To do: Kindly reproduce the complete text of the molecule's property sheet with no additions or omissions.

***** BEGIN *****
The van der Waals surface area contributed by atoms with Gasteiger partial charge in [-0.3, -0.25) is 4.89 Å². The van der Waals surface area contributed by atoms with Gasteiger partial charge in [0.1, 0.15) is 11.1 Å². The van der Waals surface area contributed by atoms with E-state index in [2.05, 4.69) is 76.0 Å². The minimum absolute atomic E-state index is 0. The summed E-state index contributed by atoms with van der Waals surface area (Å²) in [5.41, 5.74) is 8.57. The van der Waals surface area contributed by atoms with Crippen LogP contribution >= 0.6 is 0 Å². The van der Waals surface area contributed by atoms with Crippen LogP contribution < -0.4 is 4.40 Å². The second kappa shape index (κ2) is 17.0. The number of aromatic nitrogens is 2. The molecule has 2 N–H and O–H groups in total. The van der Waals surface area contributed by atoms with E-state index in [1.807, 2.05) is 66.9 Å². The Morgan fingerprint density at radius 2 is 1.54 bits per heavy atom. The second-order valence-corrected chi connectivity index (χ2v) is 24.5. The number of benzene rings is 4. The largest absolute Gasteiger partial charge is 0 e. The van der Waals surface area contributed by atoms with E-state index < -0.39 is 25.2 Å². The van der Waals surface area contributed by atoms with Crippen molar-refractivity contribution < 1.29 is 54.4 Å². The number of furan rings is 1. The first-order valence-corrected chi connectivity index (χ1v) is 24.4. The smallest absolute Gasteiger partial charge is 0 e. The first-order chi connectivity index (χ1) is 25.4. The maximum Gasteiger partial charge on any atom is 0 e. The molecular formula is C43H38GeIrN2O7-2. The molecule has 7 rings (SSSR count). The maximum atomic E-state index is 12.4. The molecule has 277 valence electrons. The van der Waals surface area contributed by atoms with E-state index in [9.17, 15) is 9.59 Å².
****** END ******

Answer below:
The van der Waals surface area contributed by atoms with Gasteiger partial charge in [-0.3, -0.25) is 4.89 Å². The van der Waals surface area contributed by atoms with Gasteiger partial charge in [0.1, 0.15) is 11.1 Å². The van der Waals surface area contributed by atoms with E-state index in [2.05, 4.69) is 76.0 Å². The minimum absolute atomic E-state index is 0. The summed E-state index contributed by atoms with van der Waals surface area (Å²) in [5.41, 5.74) is 8.57. The van der Waals surface area contributed by atoms with Crippen LogP contribution >= 0.6 is 0 Å². The van der Waals surface area contributed by atoms with Crippen LogP contribution < -0.4 is 4.40 Å². The second kappa shape index (κ2) is 17.0. The number of aromatic nitrogens is 2. The molecule has 2 N–H and O–H groups in total. The van der Waals surface area contributed by atoms with E-state index in [1.807, 2.05) is 66.9 Å². The Morgan fingerprint density at radius 2 is 1.54 bits per heavy atom. The second-order valence-corrected chi connectivity index (χ2v) is 24.5. The number of benzene rings is 4. The largest absolute Gasteiger partial charge is 0 e. The van der Waals surface area contributed by atoms with E-state index < -0.39 is 25.2 Å². The van der Waals surface area contributed by atoms with Crippen molar-refractivity contribution < 1.29 is 54.4 Å². The number of furan rings is 1. The first-order valence-corrected chi connectivity index (χ1v) is 24.4. The smallest absolute Gasteiger partial charge is 0 e. The first-order chi connectivity index (χ1) is 25.4. The maximum Gasteiger partial charge on any atom is 0 e. The molecular formula is C43H38GeIrN2O7-2. The molecule has 7 rings (SSSR count). The maximum atomic E-state index is 12.4. The molecule has 277 valence electrons. The van der Waals surface area contributed by atoms with E-state index in [9.17, 15) is 9.59 Å².